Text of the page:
From time to time throughout the year, authors send us various new books dealing with timely content related to global supply chain management. One this author’s 2013 New Year’s resolutions is to be more timely on providing our Supply Chain Matters readers with some select reviews and/or recommendations regarding books written on timely and important topics.

The subject of this review is the book: Supply Chain Network Design, Applying Optimization and Analytics to the Global Supply Chain.  This book is authored by Michael Watson, Sara Lewis, Peter Cacioppi and Jay Jayaraman, and reflects the author’s collective practical experiences working with supply chain network design software. The authors gained their experiences while part of the former LogicTools, which was subsequently acquired by IBM. This author has followed the adoption of supply chain network design technology since its market inception in 2000, and thus was pleased to receive a copy of this book from Michael Watson, whom we have known for several years.

If any organization is still considering the deployment and use of supply chain network design technology, or wants to gain broader benefits from an existing deployment, this is a book you should definitely consider.  As the authors point out, strategic network design is about selecting an optimized number, location and size of supply chain wide facilities, as well as supporting supply chain wide decisions by quantifying supply chain wide facility investment options.  Many global supply chain teams have gained positive and quantified business benefits from leveraged use of this technology, either by continuous or periodic use. So much so that some organizations that relied on outside consultants to perform this type of analysis have since transferred this capability to in-house expertise.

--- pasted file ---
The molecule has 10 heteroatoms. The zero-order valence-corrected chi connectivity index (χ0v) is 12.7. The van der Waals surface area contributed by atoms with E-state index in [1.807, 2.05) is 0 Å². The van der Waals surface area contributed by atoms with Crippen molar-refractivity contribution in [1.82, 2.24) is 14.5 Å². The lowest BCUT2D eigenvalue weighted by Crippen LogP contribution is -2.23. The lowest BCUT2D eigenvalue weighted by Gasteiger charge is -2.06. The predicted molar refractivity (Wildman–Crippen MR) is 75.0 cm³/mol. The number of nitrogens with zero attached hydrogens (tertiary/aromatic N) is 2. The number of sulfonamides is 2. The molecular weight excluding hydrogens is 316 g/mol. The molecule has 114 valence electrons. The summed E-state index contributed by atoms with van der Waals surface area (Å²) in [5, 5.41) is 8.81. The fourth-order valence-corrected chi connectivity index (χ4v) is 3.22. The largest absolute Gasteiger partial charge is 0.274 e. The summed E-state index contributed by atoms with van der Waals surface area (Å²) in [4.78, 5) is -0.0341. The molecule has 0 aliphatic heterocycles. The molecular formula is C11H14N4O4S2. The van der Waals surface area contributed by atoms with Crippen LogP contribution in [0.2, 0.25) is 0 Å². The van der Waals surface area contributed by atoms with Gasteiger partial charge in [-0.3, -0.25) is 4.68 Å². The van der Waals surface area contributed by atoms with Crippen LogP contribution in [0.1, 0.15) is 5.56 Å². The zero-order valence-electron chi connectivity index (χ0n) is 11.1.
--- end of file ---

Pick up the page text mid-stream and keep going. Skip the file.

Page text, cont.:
The book itself is educational in approach, while providing sufficient detail on how to build multi-echelon and multi-objective supply chain models.  It addresses what can be very technical in an easy to understand tutorial on leveraged use of this technology. I managed to get through the book in just a week or two of periodic reading. Many practical examples for building supply chain models are provided along with some rather important insights.

The book begins by providing the basics of proper modeling, and builds toward building complex models with multiple objective optimization.  What I appreciated was that the book is written in clear, rather easy to understand language vs. one that is anchored in academic formulae. In Chapter 13, the authors focus on the critical importance and yet challenging aspects of network design, that being data aggregation and proper grouping of key data. That chapter, in my view, is one of the more important and valuable portions of the book. Again, the authors provide easy to understand examples of what, and what not to do in either aggregating customer, site or product data needs. Chapter 14 provides practical advice for creating a design team and running a successful network design project.

If your work or inspirations lead toward the ability to build and deploy supply chain network design decision support models, or teaching teams to successfully deploy these methods, consider reading this text.

Bob Ferrari